History of Anonymous Giving

Expressive Anonymity: What Pseudonyms in 19th Century Charity Subscription Lists Tell Us About Donors

Editors’ Note: Sarah Flew continues HistPhil‘s forum on anonymous giving. This post is based on Flew’s article, “Unveiling the Anonymous Philanthropist: Charity in the Nineteenth Century,” Journal of Victorian Culture 20, issue 1 (March 2015), 20-33.

Whilst researching philanthropy in London in the nineteenth century, I became fascinated by the small proportion of individuals who chose to hide their identity when giving contributions to charity. I became obsessed with charity minute books and account ledgers that often revealed the identity behind the mysterious ‘Miss R’, ‘Former Missionary Curate’ or ‘Mary (In memory of Louisa Laura)’ donating to the charity. What became apparent to me was that anonymity was being deployed in a multi-faceted way; many of the descriptors used for the anonymous contributions revealed a great deal either about the individual or their motivation for giving.  Additionally, my analysis of charitable subscription lists revealed that the likelihood of a contribution being made anonymously increased if the society receiving the gift had religious objects and if the contribution was a large one. The use of anonymity challenges the idea that philanthropists deployed their wealth merely to gain public power and prestige. Indeed, the mechanism of anonymous giving allowed individuals to privately fulfil their philanthropic obligations in a way that reflected upon their religious obligations and their deeply felt connection with society.

Charitable annual reports in the nineteenth century listed at great length the names of each annual subscriber and donor and the sum they had given in that accounting year. Peppered through these lists are a number of individuals who chose to conceal their identity through the use of a pseudonym. The principal form of illustrating an anonymous identity was through the use of initials; about half of all anonymous entries in the reports I examined were entered in this form. These initials typically expressed the individual’s name. For example, ‘FAH’ was a very generous supporter and was one of the top subscribers across many London charities. In its report of one large donation of £1,000 by FAH, the London Diocesan Magazine (May 1900) stated: “The donor does not wish his name revealed; he has in former years given us very generous support, and, while remaining anonymous, we would commend his example to the wealthier friends of our Church.” The identity of ‘FAH’ is almost certainly that of the merchant banker Francis Alexander Hamilton (1814-1907), with many of these significant donations appearing in the last few years of his life.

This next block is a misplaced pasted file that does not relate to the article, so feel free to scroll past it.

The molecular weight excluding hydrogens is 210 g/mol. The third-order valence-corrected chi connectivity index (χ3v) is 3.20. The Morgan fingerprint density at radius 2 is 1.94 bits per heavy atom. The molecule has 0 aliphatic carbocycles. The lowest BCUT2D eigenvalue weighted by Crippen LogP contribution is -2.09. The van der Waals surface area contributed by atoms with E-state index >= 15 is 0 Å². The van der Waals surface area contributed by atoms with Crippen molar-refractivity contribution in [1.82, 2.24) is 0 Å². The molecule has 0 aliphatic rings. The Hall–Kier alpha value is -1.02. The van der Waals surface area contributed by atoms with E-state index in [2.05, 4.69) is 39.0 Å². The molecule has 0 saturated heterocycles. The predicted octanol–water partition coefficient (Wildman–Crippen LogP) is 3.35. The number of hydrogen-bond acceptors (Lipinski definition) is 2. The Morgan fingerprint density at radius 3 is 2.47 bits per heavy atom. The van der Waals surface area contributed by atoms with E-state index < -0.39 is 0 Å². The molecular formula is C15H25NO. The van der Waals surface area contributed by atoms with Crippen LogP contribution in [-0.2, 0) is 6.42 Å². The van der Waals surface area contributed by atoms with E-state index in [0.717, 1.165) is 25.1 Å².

The remaining anonymous payments were descriptive, either portraying who the supporter was or why they were giving. There were, for instance, pseudonyms that conveyed a characterization of the financial supporter. Examples of such entries are: ‘A Churchwoman’; ‘A Country Curate’; ‘A Country Parson’; ‘A Freeholder of Middlesex’; ‘An Officer’s Widow’; ‘A Peer’; ‘An Old Balliol Pupil’; ‘Former Missionary Curate’; ‘A Countess’; ‘Member of the Executive Committee’; ‘Octagenarian Egrotans’ (which translates as ‘A Sick Man in His Eighties’); and ‘A Visitor to London’. The merchant banker Richard Foster (1822-1910) acquired the habit of anonymous giving from his youth. He gave away his twenty-first birthday gift from his mother (£2) anonymously to the National Society under the description of ‘B.D.P.’ which signified the words ‘birthday present’. Foster often donated anonymously under the description of ‘A Merchant of the City of London’ because he felt he had an obligation to help Londoners and hoped the use of this pseudonym would “arouse a sense of responsibility in other merchants.” As indicated by Foster’s use of a pseudonym, these descriptions may have been used to encourage other people with the same background or status to give. In other words, although public giving has often been promoted as a means of encouraging charitable acts in others, it’s possible that the generic nature of anonymous epithets did something similar.

The use of initials or character description was a common form of anonymity employed to shield authorship in literature in the nineteenth century. For example, Percy Bysshe Shelley (1792-1822) used the pseudonyms of ‘P.B.S’ and ‘By a gentleman of the University of Oxford’. Scholars have argued that the use of initials or identity description in periodicals allowed the author to conceal his or her identity from the world at large, while allowing it to be easily penetrated by those in the inner circle. The use of such pseudonyms to hide philanthropic identity, in some cases, could likewise be a way of identifying yourself as a generous supporter while also professing to be humble. This seems a plausible explanation, as initials such as ‘FAH’ appear to be easily penetrated by historians and presumably also by contemporaries.